I never attempt to make money on the stock market. I buy on the assumption that they could close the market the next day and not reopen it for five years. Warren Buffett
Only buy something that you'd be perfectly happy to hold if the market shut down for 10 years. Warren Buffett
In 1914, the New York Stock Exchange closed for five months. In 2001, the NYSE, Nasdaq and AMEX were closed for a week. Active stock traders did not make any money during those periods. Dividend investors kept receiving their dividend checks, without interruption.
Investors can buy and sell their stock in an instant. This ability to quickly cash out makes stock investing a preferable option for many investors. Compare this to real estate or a private business, where it might take months in order to buy and sell an asset.
Sometimes however this could be a curse as well. While stocks are a very liquid investment, sometimes investors end up being too focused on short-term price fluctuations, while ignoring fundamentals. During bull markets, investors bid up share prices to unsustainable levels. During bear markets, investors who see their portfolio values collapsing panic and sell at the wrong times. Those investors become too emotional, which creates opportunities for the enterprising dividend investors. The emotional investors tend to forget that stocks are not some lottery tickets or numbers blinking on a computer screen, but ownership pieces of real businesses. In a perfectly rational world, the value of business depends on its current and future estimated earnings powers. This is why when entire businesses are sold to a private buyer, the price paid is usually close to the intrinsic value. However, due to the emotional state of Mr Market, the ownership pieces that are exchanged between stock market participants are frequently mispriced.
Dividend investors know that dividend stocks represent ownership stakes in real businesses. As a long-term investor, your success is dependent on the success of the business. If the business manages to grow earnings per share, it would be worth more and would also be able to distribute more in dividend income.
Dividend investors who embrace a buy and hold mentality have an inherently psychological advantage over the average investor. Dividend investors generate a return on investment every time they receive a dividend payment. As a result, many retirees who are living off dividends, concern themselves with the company’s ability to grow earnings to pay higher distributions, than the stock price of the stock. Astute dividend investors focus on fundamentals, understanding the company’s operations and valuing the business as if it were a privately owned corporation.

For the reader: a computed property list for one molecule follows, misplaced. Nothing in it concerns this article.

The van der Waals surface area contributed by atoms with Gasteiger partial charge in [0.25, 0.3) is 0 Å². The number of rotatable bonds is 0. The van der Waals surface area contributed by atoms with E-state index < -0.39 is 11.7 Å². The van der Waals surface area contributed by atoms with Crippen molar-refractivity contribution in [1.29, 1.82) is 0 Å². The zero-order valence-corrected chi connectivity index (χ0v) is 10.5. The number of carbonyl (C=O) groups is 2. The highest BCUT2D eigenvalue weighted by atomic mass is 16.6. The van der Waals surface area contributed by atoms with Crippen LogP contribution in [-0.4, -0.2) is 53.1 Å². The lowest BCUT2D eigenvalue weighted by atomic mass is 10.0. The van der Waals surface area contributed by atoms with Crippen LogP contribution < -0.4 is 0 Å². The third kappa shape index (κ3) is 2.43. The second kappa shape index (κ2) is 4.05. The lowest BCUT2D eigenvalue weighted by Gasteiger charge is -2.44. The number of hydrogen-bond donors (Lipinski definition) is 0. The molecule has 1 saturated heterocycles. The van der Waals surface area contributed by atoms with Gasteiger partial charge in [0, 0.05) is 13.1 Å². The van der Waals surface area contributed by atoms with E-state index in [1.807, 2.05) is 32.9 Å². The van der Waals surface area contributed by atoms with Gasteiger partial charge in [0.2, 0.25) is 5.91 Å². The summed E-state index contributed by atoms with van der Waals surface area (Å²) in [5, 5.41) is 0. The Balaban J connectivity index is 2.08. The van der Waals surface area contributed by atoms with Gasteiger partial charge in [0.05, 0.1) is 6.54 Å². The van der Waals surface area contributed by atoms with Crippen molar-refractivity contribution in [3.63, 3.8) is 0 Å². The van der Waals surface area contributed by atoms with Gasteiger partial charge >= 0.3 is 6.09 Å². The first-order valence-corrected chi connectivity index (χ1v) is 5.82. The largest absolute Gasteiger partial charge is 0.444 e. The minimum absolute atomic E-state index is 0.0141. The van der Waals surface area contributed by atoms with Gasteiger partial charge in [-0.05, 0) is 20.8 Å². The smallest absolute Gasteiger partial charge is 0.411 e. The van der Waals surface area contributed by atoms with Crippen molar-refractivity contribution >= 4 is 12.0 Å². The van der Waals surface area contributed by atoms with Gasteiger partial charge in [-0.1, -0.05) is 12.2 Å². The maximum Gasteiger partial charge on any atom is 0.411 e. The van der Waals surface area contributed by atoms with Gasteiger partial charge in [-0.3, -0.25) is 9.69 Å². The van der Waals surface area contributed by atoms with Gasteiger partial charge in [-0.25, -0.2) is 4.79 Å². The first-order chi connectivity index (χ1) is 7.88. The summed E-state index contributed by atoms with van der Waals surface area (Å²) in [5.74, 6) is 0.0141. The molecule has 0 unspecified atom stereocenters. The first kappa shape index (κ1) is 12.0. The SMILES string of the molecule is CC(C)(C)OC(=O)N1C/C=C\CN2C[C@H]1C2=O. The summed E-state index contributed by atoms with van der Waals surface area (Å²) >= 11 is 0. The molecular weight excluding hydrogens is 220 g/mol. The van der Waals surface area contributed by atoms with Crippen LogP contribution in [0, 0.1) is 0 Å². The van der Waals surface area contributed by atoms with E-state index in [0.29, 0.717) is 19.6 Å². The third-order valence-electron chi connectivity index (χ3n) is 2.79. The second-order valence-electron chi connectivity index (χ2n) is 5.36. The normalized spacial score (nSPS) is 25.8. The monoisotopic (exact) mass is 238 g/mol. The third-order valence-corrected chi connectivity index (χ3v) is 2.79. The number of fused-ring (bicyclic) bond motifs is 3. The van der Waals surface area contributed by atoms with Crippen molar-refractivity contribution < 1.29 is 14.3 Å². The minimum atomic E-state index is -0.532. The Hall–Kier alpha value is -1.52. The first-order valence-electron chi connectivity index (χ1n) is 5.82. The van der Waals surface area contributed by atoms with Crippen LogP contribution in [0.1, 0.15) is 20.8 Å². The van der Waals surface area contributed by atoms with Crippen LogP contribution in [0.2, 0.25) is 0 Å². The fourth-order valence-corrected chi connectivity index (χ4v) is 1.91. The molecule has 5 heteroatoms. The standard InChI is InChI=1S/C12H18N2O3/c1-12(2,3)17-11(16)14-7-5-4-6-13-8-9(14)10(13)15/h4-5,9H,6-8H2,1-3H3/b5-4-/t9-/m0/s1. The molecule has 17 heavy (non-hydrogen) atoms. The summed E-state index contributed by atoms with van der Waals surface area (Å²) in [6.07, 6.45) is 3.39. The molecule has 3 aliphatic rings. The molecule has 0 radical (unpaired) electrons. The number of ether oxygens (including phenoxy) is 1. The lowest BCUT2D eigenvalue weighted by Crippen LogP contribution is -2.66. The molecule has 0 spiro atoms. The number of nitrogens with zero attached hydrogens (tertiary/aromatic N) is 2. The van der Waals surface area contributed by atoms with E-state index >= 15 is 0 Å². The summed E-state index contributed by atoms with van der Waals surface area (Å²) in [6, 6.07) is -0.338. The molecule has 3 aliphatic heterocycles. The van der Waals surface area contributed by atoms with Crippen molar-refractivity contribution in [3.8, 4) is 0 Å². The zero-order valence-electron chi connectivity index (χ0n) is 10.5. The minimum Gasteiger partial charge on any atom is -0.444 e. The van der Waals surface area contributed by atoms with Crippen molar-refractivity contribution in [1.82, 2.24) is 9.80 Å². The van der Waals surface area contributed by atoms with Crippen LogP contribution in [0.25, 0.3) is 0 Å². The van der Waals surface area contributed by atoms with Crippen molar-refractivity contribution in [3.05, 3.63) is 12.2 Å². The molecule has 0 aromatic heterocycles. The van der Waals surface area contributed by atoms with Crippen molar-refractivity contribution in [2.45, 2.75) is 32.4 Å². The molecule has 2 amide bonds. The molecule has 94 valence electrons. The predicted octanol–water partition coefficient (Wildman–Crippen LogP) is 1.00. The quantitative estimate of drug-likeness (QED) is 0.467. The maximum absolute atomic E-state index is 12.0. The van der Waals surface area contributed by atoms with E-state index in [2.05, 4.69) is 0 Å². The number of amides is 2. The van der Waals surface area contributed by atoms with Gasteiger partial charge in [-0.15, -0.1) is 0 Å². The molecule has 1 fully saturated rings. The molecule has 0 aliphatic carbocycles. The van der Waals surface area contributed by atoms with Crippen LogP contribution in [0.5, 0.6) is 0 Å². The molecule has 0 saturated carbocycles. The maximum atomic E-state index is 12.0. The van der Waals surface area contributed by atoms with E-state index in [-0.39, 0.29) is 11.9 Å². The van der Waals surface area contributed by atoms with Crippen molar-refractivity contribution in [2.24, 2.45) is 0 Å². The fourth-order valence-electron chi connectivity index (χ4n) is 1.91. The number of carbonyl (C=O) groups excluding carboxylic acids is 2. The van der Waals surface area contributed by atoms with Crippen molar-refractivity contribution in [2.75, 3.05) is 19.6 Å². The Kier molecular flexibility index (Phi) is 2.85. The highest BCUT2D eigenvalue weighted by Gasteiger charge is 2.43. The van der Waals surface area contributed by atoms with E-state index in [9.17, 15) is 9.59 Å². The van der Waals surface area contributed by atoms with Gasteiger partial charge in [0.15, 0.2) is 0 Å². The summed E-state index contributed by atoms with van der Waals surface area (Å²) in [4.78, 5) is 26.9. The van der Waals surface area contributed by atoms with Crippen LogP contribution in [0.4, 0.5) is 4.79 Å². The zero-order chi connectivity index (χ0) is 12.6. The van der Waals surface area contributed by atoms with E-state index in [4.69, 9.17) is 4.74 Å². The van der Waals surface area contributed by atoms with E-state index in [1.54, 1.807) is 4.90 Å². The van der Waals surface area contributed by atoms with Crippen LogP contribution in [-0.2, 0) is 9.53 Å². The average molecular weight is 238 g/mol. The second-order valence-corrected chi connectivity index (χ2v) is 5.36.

Dividend investors are in essence much different than the rest of participants, who rapidly exchange little pieces of ownership between each other, in an effort to outwit each other. Dividend investors see stocks as partial ownership pieces of real businesses. They understand that their ultimate success in investment is based on the price they paid and on the success of the business itself. If you own a restaurant along with 10 other partners, you care about making sure the business succeeds, and stays relevant for as long as possible. The goal is to make sure that repeat business is earned, customers are happy, and profit margins are healthy, while trying to constantly increase profits. The advantage of dividend investors is that they focus on the fundamentals of the business, how it earns money, and whether this business has the potential to earn more money in the future. Then they try to purchase that business at an attractive valuation, which takes into consideration a range of potential outcomes, and provide an entry price range which would generate a satisfactory return on investment. If you are the partial owner of a McDonald's franchise, you earn profits whether the stock market is open or closed. In fact, if you have found the right business at the right price, it is highly likely that you will hold this business forever.
This is how I view ownership of high quality companies such as Coca-Cola (KO) and Johnson & Johnson (JNJ). Those are real businesses, that provide real goods or services to clients, and which generate profits to be distributed to me as the partial share-owner. I expect to hold those businesses forever, and expect to earn ever increasing dividends over time from those ownership stakes. I see the rapid trading as pure madness, which actually doesn't really affect me. Whether I pay $37 for Coca-Cola shares or $37.10/share is irrelevant to me. Let the high-frequency computers make that money. The real money is made by identifying a quality company, buying it at an attractive price, and then sitting on it for decades. In the meantime, the business will be earning more and more in profits almost every year, and pay you an amount of dividends that will likely exceed the purchase price paid by a factor of a few times the purchase price. Time is the ally of the long-term, buy and hold dividend investor. The initial results are slow, but eventually, the compounding ends up snowballing into mind-boggling yields on cost and capital appreciation returns.